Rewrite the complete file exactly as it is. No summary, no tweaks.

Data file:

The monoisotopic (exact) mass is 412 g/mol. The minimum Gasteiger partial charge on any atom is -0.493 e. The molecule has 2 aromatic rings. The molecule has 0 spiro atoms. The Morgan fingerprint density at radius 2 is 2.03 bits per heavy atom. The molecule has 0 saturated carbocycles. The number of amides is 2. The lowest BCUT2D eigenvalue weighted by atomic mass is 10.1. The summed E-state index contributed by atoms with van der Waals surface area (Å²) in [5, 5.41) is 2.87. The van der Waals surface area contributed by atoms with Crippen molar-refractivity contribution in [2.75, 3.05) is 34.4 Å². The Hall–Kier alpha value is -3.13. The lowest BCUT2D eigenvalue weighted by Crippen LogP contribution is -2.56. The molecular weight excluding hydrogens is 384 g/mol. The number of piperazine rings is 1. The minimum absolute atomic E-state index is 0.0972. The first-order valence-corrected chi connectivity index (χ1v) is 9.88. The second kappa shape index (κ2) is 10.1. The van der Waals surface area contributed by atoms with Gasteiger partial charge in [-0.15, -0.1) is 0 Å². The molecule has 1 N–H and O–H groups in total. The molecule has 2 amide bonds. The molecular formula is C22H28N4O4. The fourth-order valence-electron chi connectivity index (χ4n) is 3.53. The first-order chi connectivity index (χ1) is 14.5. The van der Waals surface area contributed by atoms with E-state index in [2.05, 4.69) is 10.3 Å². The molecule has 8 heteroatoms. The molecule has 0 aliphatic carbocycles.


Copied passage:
The monoisotopic (exact) mass is 412 g/mol. The minimum Gasteiger partial charge on any atom is -0.493 e. The molecule has 2 aromatic rings. The molecule has 0 spiro atoms. The Morgan fingerprint density at radius 2 is 2.03 bits per heavy atom. The molecule has 0 saturated carbocycles. The number of amides is 2. The lowest BCUT2D eigenvalue weighted by atomic mass is 10.1. The summed E-state index contributed by atoms with van der Waals surface area (Å²) in [5, 5.41) is 2.87. The van der Waals surface area contributed by atoms with Crippen molar-refractivity contribution in [2.75, 3.05) is 34.4 Å². The Hall–Kier alpha value is -3.13. The lowest BCUT2D eigenvalue weighted by Crippen LogP contribution is -2.56. The molecular weight excluding hydrogens is 384 g/mol. The number of piperazine rings is 1. The minimum absolute atomic E-state index is 0.0972. The first-order valence-corrected chi connectivity index (χ1v) is 9.88. The second kappa shape index (κ2) is 10.1. The van der Waals surface area contributed by atoms with Gasteiger partial charge in [-0.15, -0.1) is 0 Å². The molecule has 1 N–H and O–H groups in total. The molecule has 2 amide bonds. The molecular formula is C22H28N4O4. The fourth-order valence-electron chi connectivity index (χ4n) is 3.53. The first-order chi connectivity index (χ1) is 14.5. The van der Waals surface area contributed by atoms with E-state index in [2.05, 4.69) is 10.3 Å². The molecule has 8 heteroatoms. The molecule has 0 aliphatic carbocycles.